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Quasars and Active Galactic Nuclei

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Quasars have 100 times the luminosity of our Galaxy ... elliptical galaxy in visible light, but like a dim quasar in radio. The nucleus of the galaxy contains ... – PowerPoint PPT presentation

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Title: Quasars and Active Galactic Nuclei


1
Quasars and Active Galactic Nuclei
  • Quasi-stellar objects
  • Redshifts
  • Variability
  • Supermassive black holes
  • Active Galaxies

2
If we could see the last few seconds of the
collapse of a star to form a black hole, we would
see the star grow steadily redder. Why?
  • The star moves away from us at an increasing
    speed.
  • The star grows steadily cooler.
  • The star's gravitational redshift increases.
  • The star becomes obscured by more and more
    interstellar dust.

3
Quasars
  • Early radio telescopes found radio emission from
    stars, nebulae, and some galaxies.
  • There were also point-like, or star-like, radio
    sources which varied rapidly these are the
    quasi-stellar radio sources or quasars.
  • In visible light quasars appear as points, like
    stars.

4
Optical picture of a quasar
5
Quasar optical spectrum
Redshift shows this quasar, 3C273, is moving away
from us at 16 of the speed of light
Ha unshifted
6
3C273
The quasar 3C273 is 2.6 billion light years
away. It looks dim, but must be extremely luminou
s to be visible as such distance.
The luminosity of 3C273 is more than one trillion
times the entire energy output of our Sun, or 100
times the luminosity of our entire galaxy.
7
PKS 2000-030 has a distance of more than 11
billion light years

8
Quasars vary
9
Quasar size
Size places a limit on how fast an object can
change brightness. Conversely, rapid variations p
lace a limit on the size of the emitting object.
10
Quasars vary
The size of this quasar must be less than about
one light year.
11
Quasar engine
  • Quasars have 100 times the luminosity of our
    Galaxy
  • The engine powering quasars is only a few light
    years across
  • The only known engine which is powerful enough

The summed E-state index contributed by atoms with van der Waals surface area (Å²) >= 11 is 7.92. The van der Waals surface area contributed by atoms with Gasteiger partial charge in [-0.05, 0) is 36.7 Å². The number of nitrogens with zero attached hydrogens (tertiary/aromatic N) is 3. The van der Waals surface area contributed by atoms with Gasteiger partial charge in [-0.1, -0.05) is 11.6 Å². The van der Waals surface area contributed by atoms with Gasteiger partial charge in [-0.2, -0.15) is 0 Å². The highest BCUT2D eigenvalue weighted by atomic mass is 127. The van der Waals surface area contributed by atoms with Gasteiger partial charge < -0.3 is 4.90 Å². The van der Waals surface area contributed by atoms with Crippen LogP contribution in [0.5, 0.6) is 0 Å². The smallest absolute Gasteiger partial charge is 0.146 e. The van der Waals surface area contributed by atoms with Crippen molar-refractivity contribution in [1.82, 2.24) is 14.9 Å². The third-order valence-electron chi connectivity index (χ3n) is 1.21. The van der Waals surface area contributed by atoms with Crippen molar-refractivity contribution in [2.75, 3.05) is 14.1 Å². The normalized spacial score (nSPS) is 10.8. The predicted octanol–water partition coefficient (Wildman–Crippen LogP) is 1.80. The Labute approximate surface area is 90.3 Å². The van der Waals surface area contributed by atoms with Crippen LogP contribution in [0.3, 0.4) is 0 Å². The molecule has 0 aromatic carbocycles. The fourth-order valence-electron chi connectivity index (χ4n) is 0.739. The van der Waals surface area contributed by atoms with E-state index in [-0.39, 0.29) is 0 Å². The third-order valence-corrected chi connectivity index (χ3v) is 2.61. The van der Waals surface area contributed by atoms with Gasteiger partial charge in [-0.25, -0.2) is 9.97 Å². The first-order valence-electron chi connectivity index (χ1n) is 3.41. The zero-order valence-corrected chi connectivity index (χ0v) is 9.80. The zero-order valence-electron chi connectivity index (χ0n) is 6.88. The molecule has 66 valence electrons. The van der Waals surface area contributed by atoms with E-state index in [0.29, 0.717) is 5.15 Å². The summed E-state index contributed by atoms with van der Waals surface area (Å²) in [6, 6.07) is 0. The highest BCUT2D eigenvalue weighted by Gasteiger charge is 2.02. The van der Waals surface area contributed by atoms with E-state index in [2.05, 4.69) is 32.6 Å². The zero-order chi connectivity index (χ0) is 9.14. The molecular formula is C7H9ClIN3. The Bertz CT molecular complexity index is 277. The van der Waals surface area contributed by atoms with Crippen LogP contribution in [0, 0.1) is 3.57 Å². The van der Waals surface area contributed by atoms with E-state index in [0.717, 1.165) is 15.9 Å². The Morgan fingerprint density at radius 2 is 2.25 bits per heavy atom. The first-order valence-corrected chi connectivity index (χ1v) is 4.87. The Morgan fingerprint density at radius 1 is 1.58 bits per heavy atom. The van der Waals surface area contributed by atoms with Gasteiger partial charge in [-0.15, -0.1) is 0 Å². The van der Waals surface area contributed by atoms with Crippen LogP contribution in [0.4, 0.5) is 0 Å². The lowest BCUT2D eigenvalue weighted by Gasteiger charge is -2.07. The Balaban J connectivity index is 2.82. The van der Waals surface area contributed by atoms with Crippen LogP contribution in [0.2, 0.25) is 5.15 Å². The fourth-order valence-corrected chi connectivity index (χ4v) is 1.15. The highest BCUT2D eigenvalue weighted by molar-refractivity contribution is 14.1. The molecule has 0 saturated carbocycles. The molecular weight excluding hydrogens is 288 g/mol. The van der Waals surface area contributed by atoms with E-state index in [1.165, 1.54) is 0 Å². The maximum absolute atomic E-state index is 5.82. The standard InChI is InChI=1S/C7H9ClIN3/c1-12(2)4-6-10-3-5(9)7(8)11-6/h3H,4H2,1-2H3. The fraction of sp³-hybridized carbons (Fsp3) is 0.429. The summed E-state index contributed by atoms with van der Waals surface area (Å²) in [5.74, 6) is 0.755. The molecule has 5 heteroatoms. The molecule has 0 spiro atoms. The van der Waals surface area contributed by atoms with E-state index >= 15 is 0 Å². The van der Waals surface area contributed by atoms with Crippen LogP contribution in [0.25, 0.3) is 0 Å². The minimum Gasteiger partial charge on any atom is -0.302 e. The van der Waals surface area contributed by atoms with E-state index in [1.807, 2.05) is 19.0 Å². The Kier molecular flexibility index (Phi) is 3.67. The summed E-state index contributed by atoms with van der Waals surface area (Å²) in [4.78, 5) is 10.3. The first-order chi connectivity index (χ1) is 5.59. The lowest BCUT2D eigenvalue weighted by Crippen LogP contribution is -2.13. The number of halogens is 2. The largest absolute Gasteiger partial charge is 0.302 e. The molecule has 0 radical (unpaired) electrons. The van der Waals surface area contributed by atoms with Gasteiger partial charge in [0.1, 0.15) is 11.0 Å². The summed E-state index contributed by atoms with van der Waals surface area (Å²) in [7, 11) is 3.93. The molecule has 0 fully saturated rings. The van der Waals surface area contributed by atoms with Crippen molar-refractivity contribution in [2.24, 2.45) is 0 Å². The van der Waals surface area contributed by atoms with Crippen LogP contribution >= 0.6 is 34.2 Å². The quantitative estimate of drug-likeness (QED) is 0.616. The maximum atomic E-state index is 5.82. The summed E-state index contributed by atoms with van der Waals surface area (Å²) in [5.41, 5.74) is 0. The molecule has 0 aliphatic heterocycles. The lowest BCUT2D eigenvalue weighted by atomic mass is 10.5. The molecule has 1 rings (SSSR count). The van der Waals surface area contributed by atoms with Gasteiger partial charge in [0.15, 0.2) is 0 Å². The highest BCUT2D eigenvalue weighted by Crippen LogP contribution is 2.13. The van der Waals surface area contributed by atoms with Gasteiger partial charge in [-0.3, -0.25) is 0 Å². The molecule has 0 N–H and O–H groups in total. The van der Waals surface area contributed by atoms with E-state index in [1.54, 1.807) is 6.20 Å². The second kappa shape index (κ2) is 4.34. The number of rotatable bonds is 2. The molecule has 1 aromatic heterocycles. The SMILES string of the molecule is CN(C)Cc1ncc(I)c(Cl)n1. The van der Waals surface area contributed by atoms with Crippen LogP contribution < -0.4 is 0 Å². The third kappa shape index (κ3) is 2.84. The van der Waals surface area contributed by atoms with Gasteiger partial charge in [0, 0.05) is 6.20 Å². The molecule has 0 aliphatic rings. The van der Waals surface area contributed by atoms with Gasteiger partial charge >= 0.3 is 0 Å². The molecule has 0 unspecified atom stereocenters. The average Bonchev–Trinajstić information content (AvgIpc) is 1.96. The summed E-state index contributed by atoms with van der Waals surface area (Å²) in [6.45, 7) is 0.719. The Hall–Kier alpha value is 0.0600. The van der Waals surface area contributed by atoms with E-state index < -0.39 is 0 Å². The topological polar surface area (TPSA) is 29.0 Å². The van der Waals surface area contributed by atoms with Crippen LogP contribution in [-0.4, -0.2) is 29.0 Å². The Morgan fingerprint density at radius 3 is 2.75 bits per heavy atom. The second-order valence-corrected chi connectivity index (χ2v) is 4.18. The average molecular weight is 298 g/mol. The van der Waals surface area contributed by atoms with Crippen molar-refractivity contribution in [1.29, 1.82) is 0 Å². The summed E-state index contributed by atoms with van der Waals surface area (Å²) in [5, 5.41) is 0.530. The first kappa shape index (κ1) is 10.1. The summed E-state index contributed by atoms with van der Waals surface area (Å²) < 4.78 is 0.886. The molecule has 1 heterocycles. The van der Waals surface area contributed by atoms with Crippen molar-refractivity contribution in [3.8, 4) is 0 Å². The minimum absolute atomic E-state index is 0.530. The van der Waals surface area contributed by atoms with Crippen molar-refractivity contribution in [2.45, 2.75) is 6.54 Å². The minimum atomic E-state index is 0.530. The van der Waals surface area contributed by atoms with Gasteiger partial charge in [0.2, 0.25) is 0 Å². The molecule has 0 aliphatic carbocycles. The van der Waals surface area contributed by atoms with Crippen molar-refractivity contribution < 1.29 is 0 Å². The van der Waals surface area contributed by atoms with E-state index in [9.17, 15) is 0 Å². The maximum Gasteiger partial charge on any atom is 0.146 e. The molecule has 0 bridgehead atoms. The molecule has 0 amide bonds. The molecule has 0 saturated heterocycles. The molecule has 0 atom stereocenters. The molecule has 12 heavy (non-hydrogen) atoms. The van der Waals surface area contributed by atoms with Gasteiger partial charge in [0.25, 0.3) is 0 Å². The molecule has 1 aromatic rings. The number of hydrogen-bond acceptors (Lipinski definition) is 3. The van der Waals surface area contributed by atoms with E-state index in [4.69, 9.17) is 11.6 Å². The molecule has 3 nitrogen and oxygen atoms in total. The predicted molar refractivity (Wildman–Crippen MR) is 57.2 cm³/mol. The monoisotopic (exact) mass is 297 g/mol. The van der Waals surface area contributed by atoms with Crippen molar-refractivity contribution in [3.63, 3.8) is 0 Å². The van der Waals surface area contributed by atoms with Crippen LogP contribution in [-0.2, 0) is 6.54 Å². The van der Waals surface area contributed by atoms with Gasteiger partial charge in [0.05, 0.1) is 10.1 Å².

and compact enough is a black hole
  • Quasars contain supermassive black holes

12
A quasar varies in brightness by a factor of 2 in
10 days. What does this tell us about the quasar?
  • It has a large magnetic field.
  • It is quite small.
  • It must be highly luminous.
  • It cannot emit radio waves.

13
Quasar jets
Optical core ? Radio jet ?
14
Quasars
  • object with a spectrum much like a dim star
  • high red shift
  • enormous recessional velocity
  • huge distance (from Hubbles Law)
  • enormously luminous
  • compact physical size
  • powered by supermassive black hole
  • often produce huge jets

15
Quasars are the ultraluminous centers of distant
galaxies.
Quasars are often observed to be at the center of
distant galaxies. The wispy material is likely
gas that has been pulled out of the hot galaxy by
gravitational interactions with nearby galaxies.
16
Quasars are the most extreme of a class of
galaxies known as active galaxies
M87 appears as an elliptical galaxy in visible
light, but like a dim quasar in radio. The
nucleus of the galaxy contains a weak quasar.
This means that the galaxy harbors a supermassive
black hole.
17
Centaurus A
Optical
Radio
18
NGC 1566
Spiral galaxies also sometimes contain active
cores.
19
Active galaxies lie at the center of double radio
sources.
20
Active galaxies lie at the center of double radio
sources.
21
Active Galaxies come in several varieties
  • Quasars
  • Seyfert galaxies
  • luminous, star-like nuclei with strong emission
    lines.
  • BL Lacertae objects (BL Lacs)
  • featureless spectrum with a brightness that can
    vary by a factor of 15 times in a few months.
  • Most commonly known as a Blazar.
  • All contain supermassive black holes

22
Black holes in normal galaxies
Rotation curves of stars near the centers of most
galaxies show the presence of supermassive black
holes with mass ranging from 106 to 109 solar
masses. Essentially all galaxies contain supermas
sive black holes and were likely active galaxies
at some point in their lives.
23
Review Questions
  • Why is it thought that quasars are at very large
    distances?
  • How can we place an upper bound on the size of a
    quasar even if we cant resolve it with a
    telescope?
  • Where are quasars found?
  • Do most galaxies have supermassive black holes?
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